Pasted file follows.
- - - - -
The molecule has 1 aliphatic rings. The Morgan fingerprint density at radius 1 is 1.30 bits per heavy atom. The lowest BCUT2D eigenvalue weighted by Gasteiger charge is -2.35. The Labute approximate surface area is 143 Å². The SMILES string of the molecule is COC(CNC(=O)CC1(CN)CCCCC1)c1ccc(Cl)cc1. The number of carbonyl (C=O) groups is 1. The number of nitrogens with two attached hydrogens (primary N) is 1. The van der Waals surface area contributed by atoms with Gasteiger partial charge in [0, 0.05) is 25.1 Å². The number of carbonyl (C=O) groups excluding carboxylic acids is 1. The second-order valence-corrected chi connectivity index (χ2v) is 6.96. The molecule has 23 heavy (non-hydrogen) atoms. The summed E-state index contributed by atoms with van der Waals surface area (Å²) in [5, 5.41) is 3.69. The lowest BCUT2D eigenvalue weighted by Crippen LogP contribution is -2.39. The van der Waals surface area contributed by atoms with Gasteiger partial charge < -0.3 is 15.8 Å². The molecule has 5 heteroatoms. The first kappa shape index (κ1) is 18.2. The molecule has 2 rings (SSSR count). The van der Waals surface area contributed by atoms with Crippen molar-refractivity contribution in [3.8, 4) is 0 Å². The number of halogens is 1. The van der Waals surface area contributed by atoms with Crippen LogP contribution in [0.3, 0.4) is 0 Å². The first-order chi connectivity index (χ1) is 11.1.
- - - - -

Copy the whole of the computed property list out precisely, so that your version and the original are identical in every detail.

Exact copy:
The molecule has 1 aliphatic rings. The Morgan fingerprint density at radius 1 is 1.30 bits per heavy atom. The lowest BCUT2D eigenvalue weighted by Gasteiger charge is -2.35. The Labute approximate surface area is 143 Å². The SMILES string of the molecule is COC(CNC(=O)CC1(CN)CCCCC1)c1ccc(Cl)cc1. The number of carbonyl (C=O) groups is 1. The number of nitrogens with two attached hydrogens (primary N) is 1. The van der Waals surface area contributed by atoms with Gasteiger partial charge in [0, 0.05) is 25.1 Å². The number of carbonyl (C=O) groups excluding carboxylic acids is 1. The second-order valence-corrected chi connectivity index (χ2v) is 6.96. The molecule has 23 heavy (non-hydrogen) atoms. The summed E-state index contributed by atoms with van der Waals surface area (Å²) in [5, 5.41) is 3.69. The lowest BCUT2D eigenvalue weighted by Crippen LogP contribution is -2.39. The van der Waals surface area contributed by atoms with Gasteiger partial charge < -0.3 is 15.8 Å². The molecule has 5 heteroatoms. The first kappa shape index (κ1) is 18.2. The molecule has 2 rings (SSSR count). The van der Waals surface area contributed by atoms with Crippen molar-refractivity contribution in [3.8, 4) is 0 Å². The number of halogens is 1. The van der Waals surface area contributed by atoms with Crippen LogP contribution in [0.3, 0.4) is 0 Å². The first-order chi connectivity index (χ1) is 11.1.